Following our discussion at the September branch meeting on Brexit, the motion was passed by the IWGB Executive Committee – see below for a letter from our general secretary:
I’m writing to inform you of our position on Brexit, which we will be announcing publicly. Before the referendum the IWGB had a policy to support Remain, mainly due to concern over our large contingent of membership working in the UK on EU passports and due to concerns over the impact of Brexit on EU-derived employment law. There are four key areas where Brexit, in particular a hard Brexit, is likely to have detrimental impacts on the IWGB and our members:
1. Immigration. Nearly all of the Cleaners and Facilities Branch members are here on EU passports. A huge proportion of the University of London Branch members are as well. Some members in all of the other branches, including Couriers and UPHD, will be too. And 50% of our staff are here on EU passports. Restrictions on free movement could make it harder for them to bring family members over, or depending on the type of Brexit, hard for them even to stay in this country. Further, the environment and discourse around immigration has become increasingly toxic, with Brexit greatly contributing to this toxicity.
2. Employment law. A large number of employment rights are derived from EU law. The importance of EU law is that: (i) in some cases it introduces rights which didn’t previously exist in the UK (e.g. paid holidays), (ii) the law is ultimately interpreted by an EU court which on the whole is more progressive and pro-worker than UK courts, and (iii) EU law in effect supersedes domestic law, so the Tories are unable to shred employment rights that come from the EU, even with a supermajority. The IWGB relies on EU law rights to defend members on a daily basis, e.g. paid holidays, protection from discrimination, TUPE, etc. EU law also forms a central plank to various branches’ legal strategies, e.g. the ICE regulations which are used in UoL branch. Further, the foster care branches’ current legal strategy is largely dependent on EU law superseding UK law.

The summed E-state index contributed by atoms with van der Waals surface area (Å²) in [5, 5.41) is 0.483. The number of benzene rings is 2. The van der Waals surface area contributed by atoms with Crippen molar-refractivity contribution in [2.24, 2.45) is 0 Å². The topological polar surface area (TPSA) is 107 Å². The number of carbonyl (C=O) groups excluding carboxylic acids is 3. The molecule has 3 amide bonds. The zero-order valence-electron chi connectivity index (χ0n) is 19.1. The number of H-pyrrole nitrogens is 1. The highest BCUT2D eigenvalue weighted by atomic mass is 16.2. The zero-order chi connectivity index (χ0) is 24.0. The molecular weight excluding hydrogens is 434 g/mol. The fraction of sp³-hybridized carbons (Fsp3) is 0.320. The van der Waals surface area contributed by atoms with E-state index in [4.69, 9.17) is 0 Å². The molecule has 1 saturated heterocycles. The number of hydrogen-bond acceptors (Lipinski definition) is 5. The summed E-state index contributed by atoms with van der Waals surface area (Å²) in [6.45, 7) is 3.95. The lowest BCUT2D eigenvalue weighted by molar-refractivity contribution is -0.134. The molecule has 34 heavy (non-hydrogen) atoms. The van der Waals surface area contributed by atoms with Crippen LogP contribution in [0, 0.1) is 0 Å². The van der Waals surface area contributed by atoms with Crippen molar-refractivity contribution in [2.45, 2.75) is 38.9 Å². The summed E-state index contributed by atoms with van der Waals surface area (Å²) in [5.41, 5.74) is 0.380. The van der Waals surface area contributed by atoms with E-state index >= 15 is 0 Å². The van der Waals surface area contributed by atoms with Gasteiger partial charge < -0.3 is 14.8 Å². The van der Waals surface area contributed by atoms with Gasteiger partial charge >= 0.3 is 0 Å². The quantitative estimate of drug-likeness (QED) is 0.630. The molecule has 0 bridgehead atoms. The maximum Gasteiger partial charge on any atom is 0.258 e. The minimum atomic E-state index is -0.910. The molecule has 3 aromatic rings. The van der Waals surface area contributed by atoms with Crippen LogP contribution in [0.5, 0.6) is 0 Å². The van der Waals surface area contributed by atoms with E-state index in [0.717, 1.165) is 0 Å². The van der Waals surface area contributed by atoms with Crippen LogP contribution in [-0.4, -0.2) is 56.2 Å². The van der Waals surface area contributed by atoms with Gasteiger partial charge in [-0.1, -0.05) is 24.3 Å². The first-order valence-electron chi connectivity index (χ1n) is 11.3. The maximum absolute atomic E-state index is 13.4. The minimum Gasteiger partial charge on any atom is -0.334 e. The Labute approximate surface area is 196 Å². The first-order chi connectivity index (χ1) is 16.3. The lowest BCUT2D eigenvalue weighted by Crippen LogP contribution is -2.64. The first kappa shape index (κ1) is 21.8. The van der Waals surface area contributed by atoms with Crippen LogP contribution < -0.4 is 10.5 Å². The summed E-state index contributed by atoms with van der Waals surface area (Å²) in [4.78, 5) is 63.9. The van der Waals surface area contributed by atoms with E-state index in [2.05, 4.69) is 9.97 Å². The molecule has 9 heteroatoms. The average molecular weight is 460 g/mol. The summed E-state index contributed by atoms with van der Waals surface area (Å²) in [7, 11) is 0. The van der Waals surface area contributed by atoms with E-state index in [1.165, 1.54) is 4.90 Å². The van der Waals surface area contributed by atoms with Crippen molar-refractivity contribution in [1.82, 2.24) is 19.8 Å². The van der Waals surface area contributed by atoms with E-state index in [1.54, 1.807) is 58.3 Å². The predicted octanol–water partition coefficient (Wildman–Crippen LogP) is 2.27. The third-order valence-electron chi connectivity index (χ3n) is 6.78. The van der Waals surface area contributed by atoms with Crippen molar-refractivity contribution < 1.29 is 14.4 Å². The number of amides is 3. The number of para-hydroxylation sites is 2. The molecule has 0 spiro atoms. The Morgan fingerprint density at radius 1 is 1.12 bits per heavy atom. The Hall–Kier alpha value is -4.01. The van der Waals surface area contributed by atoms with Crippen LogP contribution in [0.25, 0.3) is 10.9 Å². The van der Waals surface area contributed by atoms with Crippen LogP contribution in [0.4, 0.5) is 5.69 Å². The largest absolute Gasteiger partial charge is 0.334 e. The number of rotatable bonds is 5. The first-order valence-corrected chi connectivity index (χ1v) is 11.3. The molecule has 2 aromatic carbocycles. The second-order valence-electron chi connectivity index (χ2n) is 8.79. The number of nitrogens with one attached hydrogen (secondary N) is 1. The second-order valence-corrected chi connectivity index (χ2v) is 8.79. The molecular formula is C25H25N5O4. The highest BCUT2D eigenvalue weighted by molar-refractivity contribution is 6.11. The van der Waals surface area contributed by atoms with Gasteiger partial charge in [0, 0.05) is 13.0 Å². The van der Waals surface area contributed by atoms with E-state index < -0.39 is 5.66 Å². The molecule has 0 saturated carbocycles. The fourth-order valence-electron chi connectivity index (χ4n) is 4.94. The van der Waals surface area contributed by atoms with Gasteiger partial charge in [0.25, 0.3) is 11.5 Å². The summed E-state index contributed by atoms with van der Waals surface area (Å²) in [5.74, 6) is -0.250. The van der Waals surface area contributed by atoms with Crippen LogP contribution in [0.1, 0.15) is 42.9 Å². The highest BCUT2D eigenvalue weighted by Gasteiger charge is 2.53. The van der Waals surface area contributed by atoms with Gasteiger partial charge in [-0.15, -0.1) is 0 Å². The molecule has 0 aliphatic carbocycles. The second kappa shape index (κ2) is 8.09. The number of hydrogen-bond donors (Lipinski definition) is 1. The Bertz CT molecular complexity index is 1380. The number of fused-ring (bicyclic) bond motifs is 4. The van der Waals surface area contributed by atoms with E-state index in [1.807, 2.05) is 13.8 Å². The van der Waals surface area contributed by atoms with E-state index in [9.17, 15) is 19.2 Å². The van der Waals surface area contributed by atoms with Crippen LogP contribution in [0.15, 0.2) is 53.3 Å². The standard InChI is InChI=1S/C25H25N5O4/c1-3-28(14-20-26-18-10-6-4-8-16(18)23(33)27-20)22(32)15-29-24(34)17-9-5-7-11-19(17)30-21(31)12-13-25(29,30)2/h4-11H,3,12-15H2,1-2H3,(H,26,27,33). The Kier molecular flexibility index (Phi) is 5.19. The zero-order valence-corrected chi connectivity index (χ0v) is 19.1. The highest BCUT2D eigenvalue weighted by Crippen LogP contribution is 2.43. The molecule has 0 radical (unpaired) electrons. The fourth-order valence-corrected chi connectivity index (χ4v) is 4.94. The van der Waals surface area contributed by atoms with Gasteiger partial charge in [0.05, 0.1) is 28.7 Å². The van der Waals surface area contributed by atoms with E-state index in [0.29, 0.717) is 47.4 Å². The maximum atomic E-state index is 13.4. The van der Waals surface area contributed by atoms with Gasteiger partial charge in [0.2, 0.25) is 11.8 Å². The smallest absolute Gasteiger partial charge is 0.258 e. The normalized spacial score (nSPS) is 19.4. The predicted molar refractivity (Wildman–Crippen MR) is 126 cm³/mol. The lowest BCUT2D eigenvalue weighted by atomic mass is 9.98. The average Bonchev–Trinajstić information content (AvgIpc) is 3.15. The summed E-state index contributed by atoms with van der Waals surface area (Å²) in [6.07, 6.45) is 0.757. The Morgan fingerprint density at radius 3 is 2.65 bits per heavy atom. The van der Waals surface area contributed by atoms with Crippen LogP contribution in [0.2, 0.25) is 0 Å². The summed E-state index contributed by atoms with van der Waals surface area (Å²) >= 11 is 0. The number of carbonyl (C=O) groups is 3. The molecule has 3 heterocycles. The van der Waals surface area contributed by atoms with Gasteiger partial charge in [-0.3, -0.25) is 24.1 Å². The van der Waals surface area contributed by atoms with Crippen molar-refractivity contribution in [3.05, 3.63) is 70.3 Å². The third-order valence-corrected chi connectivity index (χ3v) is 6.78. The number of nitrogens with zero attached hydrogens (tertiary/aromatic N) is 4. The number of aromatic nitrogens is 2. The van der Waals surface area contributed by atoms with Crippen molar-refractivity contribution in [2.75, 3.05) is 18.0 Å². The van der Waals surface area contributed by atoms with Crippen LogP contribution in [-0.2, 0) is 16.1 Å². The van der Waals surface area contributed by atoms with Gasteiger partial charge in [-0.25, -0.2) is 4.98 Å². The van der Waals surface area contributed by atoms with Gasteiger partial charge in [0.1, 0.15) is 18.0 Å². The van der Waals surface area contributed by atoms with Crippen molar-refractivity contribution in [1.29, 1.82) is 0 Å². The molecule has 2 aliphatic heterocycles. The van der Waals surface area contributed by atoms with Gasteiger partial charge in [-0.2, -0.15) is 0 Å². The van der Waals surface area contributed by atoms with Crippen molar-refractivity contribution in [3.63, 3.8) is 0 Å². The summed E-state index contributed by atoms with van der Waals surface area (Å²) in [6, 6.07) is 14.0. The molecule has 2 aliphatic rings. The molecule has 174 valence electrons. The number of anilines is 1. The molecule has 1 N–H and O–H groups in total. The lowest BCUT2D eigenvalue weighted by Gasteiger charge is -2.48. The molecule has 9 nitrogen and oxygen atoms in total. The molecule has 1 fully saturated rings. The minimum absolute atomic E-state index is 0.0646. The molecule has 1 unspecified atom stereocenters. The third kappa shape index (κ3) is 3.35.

3. Economy. There is a virtual consensus among economists that a hard Brexit will result in an economic shock and a big decrease in government revenues. We know from past experience that those who bear the biggest brunt of any economic shock and cuts in government spending are low-paid workers, e.g. our members, who have already had to struggle against the austerity agenda. This will inevitably be the same with any negative economic impact from Brexit.
4. Inability of Government to get anything done. Brexit is all consuming and Parliament is hard pressed to focus on anything that isn’t Brexit-related. This is particularly the case when Parliament and the current government are focusing on creating a new arrangement rather than choosing an off-the-shelf option such as remaining in the single market and adopting EU law into UK law, which would require much less change. The IWGB needs Parliament to be able to engage with non-Brexit issues, e.g. a central plank of the foster care strategy is to get Parliament to pass legislation regulating the industry. Similarly, we are calling on legislation on behalf of UPHD branch to give more powers to licensing bodies in particular to cap private hire driver license numbers.
The trade union movement is becoming increasingly vocal on these issues. The TUC has called for a soft Brexit and a referendum on the final deal if it looks like the deal won’t be in the interests of workers, GMB has called for a referendum on the final deal, UNITE has left open the option of another referendum, etc. Although the IWGB is not a big player, we are of the size and profile to have an influence on certain sections of the public. Therefore, our taking a position could contribute, in albeit a small way, to a concrete result which (as outlined above) would directly benefit our members.
For these reasons the IWGB Executive Committee voted overwhelmingly to adopt the following position:
1. The people should be given a vote on the final Brexit deal.
2. Failing the above, Brexit should take the softest possible form, in particular by remaining in the single market with the institution’s protections for free movement and by incorporation of EU-derived employment law.
Dr. Jason Moyer-Lee